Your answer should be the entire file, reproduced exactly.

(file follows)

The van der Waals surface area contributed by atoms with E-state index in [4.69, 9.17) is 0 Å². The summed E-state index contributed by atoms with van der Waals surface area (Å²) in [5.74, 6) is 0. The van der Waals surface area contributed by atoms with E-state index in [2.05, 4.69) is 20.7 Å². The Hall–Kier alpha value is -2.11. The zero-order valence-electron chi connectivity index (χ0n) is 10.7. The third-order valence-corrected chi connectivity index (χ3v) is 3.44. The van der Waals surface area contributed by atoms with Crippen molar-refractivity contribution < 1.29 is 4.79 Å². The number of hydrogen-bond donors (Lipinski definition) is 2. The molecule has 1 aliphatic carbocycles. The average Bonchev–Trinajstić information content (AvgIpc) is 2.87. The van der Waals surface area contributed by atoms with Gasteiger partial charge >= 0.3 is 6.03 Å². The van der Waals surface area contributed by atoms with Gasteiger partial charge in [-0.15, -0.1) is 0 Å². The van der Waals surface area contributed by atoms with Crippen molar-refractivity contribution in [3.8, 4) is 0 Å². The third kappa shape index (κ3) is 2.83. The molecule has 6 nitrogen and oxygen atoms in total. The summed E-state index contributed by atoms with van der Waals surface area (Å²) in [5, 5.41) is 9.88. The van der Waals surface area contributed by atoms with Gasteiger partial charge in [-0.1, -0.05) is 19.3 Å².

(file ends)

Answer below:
The van der Waals surface area contributed by atoms with E-state index in [4.69, 9.17) is 0 Å². The summed E-state index contributed by atoms with van der Waals surface area (Å²) in [5.74, 6) is 0. The van der Waals surface area contributed by atoms with E-state index in [2.05, 4.69) is 20.7 Å². The Hall–Kier alpha value is -2.11. The zero-order valence-electron chi connectivity index (χ0n) is 10.7. The third-order valence-corrected chi connectivity index (χ3v) is 3.44. The van der Waals surface area contributed by atoms with Crippen molar-refractivity contribution < 1.29 is 4.79 Å². The number of hydrogen-bond donors (Lipinski definition) is 2. The molecule has 1 aliphatic carbocycles. The average Bonchev–Trinajstić information content (AvgIpc) is 2.87. The van der Waals surface area contributed by atoms with Gasteiger partial charge >= 0.3 is 6.03 Å². The van der Waals surface area contributed by atoms with Gasteiger partial charge in [-0.15, -0.1) is 0 Å². The van der Waals surface area contributed by atoms with Crippen molar-refractivity contribution in [3.8, 4) is 0 Å². The third kappa shape index (κ3) is 2.83. The molecule has 6 nitrogen and oxygen atoms in total. The summed E-state index contributed by atoms with van der Waals surface area (Å²) in [5, 5.41) is 9.88. The van der Waals surface area contributed by atoms with Gasteiger partial charge in [-0.1, -0.05) is 19.3 Å².